The Gran Sasso Laboratories are located beside the Gran Sasso Tunnel (10.4 km long) on the highway connecting Teramo to Rome, at about 6 km from the west entrance.

Indeed, said Fermilab physicist Adam Para recently, “you don ’t travel to Gran Sasso,you make a pilgrimage.It is a cathedral of astroparticle physics.”

Gran Sasso is among the youngest of the world ’s particle physics laboratories;its first experiment began operating in 1989.But in the few years since,the laboratory has established itself as a world center for the exploration of neutrinos,the search for dark matter and the study of nuclear reactions in the astrophysical realm.Currently at Gran Sasso,there are eight operating experiments in astroparticle physics and three more in preparation.

Neutrinos are a Gran Sasso specialty.Experiments now in progress or under construction can zoom in on the behavior of solar neutrinos,atmospheric neutrinos,neutrinos from supernovae and now, after the completion of the new neutrino beamline at CERN,some 730 kilometers away,neutrinos produced at a particle accelerator.Results from Gran Sasso experiments have contributed significantly to the dawning recognition that neutrinos do,in fact,possess mass,however small.And Gran Sasso is the undisputed world leader in the use of so-called “double-beta-decay ” experiments to investigate whether neutrinos are their own antiparticles.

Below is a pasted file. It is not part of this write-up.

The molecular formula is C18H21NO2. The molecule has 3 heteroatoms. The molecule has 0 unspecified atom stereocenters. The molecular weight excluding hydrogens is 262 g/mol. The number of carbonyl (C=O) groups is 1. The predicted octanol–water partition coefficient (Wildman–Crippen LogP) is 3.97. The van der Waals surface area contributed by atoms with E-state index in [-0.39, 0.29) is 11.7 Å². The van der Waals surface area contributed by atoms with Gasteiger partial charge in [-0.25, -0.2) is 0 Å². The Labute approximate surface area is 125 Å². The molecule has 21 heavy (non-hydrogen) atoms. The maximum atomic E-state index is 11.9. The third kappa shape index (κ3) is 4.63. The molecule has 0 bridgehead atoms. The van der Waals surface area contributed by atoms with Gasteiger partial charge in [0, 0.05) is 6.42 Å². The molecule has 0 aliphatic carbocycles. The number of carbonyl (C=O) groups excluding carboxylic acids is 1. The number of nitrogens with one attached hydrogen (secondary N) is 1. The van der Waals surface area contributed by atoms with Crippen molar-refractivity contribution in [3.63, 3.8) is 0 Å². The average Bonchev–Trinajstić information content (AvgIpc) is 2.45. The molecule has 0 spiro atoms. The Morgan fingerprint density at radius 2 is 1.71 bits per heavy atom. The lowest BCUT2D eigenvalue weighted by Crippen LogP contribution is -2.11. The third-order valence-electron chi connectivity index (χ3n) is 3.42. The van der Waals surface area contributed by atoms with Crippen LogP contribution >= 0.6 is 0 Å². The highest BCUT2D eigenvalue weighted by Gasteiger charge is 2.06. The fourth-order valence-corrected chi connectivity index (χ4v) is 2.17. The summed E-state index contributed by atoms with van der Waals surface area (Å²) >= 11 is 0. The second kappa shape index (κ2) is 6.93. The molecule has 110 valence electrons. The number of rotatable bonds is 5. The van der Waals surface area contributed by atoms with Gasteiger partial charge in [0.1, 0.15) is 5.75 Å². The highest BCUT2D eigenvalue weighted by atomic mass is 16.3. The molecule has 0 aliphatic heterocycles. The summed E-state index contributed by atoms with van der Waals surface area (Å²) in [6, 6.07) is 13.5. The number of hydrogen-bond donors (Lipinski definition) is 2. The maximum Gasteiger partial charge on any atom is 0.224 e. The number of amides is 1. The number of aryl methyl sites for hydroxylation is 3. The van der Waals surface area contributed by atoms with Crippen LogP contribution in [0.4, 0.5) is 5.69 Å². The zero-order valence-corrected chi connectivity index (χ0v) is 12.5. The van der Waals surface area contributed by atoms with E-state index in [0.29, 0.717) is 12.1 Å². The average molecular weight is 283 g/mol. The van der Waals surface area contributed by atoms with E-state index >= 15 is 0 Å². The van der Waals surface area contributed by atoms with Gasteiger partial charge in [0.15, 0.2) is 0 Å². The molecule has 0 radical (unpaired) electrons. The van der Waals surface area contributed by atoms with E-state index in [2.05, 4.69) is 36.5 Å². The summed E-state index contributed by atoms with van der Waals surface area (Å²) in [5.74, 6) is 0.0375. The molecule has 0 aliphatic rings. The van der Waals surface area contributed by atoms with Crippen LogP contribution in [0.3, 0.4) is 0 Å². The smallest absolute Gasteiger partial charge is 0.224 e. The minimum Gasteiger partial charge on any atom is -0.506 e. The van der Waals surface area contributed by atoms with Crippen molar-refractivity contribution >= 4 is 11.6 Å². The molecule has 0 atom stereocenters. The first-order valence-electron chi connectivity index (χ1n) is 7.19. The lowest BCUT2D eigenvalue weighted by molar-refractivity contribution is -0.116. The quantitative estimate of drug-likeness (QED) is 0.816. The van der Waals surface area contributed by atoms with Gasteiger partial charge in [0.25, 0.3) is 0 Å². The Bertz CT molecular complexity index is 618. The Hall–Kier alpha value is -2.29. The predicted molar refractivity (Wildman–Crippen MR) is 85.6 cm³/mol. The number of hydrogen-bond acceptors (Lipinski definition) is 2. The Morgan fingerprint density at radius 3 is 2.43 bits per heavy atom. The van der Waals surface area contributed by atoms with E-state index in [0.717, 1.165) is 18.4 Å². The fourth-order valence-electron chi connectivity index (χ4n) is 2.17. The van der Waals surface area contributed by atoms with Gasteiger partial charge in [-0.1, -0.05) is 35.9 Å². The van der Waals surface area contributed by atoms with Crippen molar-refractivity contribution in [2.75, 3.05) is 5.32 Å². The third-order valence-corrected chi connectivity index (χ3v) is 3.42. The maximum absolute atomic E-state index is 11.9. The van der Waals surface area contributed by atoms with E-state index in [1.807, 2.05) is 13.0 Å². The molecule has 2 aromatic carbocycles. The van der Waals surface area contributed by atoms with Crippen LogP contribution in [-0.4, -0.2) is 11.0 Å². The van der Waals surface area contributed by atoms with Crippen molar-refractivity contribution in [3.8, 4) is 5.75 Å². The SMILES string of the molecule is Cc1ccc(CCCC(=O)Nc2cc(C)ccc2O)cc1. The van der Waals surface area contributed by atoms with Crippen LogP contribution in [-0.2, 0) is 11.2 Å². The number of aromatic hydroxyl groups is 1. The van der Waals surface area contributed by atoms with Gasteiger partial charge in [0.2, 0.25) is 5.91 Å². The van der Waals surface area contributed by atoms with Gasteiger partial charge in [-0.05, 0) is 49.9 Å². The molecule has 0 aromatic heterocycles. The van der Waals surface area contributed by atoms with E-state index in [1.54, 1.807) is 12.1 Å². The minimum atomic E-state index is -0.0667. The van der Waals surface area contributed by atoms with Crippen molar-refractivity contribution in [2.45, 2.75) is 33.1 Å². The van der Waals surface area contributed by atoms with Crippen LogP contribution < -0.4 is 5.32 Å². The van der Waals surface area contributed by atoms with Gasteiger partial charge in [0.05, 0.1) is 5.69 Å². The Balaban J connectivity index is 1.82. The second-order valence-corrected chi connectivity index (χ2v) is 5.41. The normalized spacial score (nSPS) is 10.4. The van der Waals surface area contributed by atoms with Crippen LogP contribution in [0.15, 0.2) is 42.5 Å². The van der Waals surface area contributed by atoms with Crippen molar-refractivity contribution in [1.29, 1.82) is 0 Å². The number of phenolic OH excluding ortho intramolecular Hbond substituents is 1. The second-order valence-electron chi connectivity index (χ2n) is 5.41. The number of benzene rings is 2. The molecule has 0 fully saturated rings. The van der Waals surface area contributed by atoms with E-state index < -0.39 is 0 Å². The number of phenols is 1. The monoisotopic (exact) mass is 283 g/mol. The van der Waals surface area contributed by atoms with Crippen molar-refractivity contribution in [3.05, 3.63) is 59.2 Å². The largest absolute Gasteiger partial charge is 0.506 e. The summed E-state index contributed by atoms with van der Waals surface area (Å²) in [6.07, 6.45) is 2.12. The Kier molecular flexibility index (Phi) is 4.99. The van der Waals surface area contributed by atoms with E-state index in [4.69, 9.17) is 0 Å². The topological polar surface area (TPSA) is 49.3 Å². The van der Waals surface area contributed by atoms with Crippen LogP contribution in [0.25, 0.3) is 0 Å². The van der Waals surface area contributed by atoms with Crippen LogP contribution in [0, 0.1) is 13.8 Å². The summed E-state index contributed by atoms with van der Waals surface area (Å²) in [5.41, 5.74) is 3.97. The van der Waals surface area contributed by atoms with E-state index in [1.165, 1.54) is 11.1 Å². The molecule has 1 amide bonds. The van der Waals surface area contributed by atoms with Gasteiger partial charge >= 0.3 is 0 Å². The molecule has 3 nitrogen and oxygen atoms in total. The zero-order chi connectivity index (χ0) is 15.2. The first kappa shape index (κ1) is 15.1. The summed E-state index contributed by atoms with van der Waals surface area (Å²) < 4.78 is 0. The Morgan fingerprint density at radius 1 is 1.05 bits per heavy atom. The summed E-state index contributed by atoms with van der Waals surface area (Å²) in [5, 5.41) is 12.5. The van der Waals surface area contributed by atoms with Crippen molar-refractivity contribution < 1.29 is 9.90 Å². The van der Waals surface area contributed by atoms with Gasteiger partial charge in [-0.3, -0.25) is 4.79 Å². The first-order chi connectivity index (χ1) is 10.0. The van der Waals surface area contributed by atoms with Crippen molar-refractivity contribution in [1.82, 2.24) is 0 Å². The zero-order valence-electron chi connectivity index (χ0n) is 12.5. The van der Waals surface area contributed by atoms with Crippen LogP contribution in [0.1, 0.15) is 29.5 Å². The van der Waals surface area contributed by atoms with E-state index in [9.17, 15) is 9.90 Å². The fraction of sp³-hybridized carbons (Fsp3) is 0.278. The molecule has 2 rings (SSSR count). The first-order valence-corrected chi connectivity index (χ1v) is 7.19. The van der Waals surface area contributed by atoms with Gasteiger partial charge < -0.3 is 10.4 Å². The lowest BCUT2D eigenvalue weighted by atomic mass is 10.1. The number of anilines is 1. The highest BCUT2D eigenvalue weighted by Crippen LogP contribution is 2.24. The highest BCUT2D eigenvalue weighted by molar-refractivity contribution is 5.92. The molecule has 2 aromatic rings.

When the ICARUS and OPERA experiments begin operating in about 2006,they will provide the opportunity for experimental physicists to observe the phenomenon of neutrino oscillations by “appearance ”experiments.Hitherto,experimenters have successfully detected the presence of neutrino oscillation mainly by observing a deficit in the expected number of neutrinos of a particular flavor.The missing neutrinos have “disappeared ” by oscillating into neutrinos of a different flavor. ICARUS and OPERA,however,will actually be able to detect the appearance of tau-flavored neutrinos in a beam of pure muon neutrinos generated by a particle accelerator at CERN, confirming and complementing the results of atmospheric neutrino studies in the Super- kamiokande experiment,and other long-baseline neutrino experiments such as KEK ’s K2K experiment in Japan and Fermilab ’s MINOS in northern Minnesota.

Gran Sasso